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Help with my first gaming rig?

Last response: in Video Games
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December 9, 2011 8:22:59 AM


Hello, everyone! This is my first post here, but I've been reading through this site for a while now. I need some advice for my first custom gaming rig. I'm going in order of the recommended help section:

I don't have a particular budget in mind, but I would like on average at least 40 FPS w/ this system.

For the parts, I don't need a new keyboard, mouse or speakers. I'll just use the generic ones I have. As far as preferred websites, I like Newegg the best. I'm located in the USA.

These are the parts I have in mind:

CPU: Intel i5 2500k Quad http://www.newegg.com/Product/Product.aspx?Item=N82E168...

GPU: nVidia GTX 560 Ti http://www.newegg.com/Product/Product.aspx?Item=N82E168...

As you can see, that's about as far as I've got.
I don't know about motherboards or PSUs, but I do know I would like a quad-SLI compatible one, at the least. I won't skimp out here, so please recommend the best mobo for my rig if you can, as well as PSU. I don't really care about the case all that much. :) 

I'm not sure on a specific monitor, all I know is that I want a flatscreen capable of 1680x1050. As far as Overclocking, I don't want to spend a fortune just to be able to do it, but if it's only 40 or 50 bucks more, I won't mind.

I definitely want SLI. I plan on quad-SLI within the next year or so, but for now I want to stay with just 1 or 2 GTX 560s.

Thanks, you guys!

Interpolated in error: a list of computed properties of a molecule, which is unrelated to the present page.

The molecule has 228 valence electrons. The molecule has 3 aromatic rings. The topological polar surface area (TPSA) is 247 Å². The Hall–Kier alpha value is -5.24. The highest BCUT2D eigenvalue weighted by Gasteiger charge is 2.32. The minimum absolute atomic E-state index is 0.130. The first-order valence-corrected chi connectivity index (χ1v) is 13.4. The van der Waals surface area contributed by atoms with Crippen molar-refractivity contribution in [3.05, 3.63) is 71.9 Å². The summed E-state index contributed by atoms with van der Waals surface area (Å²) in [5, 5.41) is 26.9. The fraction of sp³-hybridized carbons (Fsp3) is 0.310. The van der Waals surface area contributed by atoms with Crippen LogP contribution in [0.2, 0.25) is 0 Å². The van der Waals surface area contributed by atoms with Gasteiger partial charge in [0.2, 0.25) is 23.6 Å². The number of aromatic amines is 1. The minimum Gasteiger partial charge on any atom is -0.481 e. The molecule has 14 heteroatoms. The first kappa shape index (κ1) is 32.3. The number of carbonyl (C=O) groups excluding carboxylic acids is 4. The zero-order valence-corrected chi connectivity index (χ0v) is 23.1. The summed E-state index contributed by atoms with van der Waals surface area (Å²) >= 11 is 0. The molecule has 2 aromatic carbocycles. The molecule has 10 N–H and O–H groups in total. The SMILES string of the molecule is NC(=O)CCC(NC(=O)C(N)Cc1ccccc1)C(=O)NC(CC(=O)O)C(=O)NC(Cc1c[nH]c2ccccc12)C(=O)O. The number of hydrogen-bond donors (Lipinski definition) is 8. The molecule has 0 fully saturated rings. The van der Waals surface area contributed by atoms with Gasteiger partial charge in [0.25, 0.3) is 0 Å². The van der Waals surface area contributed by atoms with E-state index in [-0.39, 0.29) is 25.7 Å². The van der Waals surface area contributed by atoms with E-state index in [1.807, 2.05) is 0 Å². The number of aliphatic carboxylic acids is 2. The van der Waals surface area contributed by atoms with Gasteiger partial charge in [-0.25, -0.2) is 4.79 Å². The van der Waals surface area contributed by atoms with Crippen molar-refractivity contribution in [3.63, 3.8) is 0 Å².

More about : gaming rig

December 9, 2011 8:44:39 AM

There is absolutely no reason to go SLI (be it dual, tri or quad) with a monitor running 1680x1050.

You should aim for a monitor with at least Full HD resolution (1920x1080) or above.

As for motherboard, try finding a board with an Intel Z68 chipset.

If you're going for SLI later, you should not be cheap when finding a PSU. I would recommend something like: http://www.newegg.com/Product/Product.aspx?Item=N82E168...
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December 9, 2011 8:49:00 AM

If you plan SLI, get the best GPU you can now. If budget really isn't an option, the GTX 580 is a good bet...or the GTC 590, which is 2 GTX 580 GPUs on one PCB.
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December 9, 2011 8:51:56 AM

diellur said:
If you plan SLI, get the best GPU you can now. If budget really isn't an option, the GTX 580 is a good bet...or the GTC 590, which is 2 GTX 580 GPUs on one PCB.


Two GTX 560TI 448 core cards in SLI will own anything thrown at them: http://www.hardwareheaven.com/reviews/1339/pg9/nvidia-g... , there is really no reason to spend more than that IMHO.
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December 9, 2011 8:58:30 AM

chriscornell said:
Two GTX 560TI 448 core cards in SLI will own anything thrown at them, there is really no reason to spend more than that IMHO.


2 GTX 560Tis will cost more than 1 GTX 580. The 2 cards in SLI will likely perform better, but if the OP adds another GTX 580 in SLI later on then it'll be a much better rig. In general, the best option with GPUs is to get the best card you can with the money you want to spend in the first pass, then SLI later on. The only exception to that right now is the 448 core GTX 560Ti as it's limited edition...but if the OP wants to quad-SLI later on, the 560Ti isn't the card to use as it can only dual-SLI AFAIK.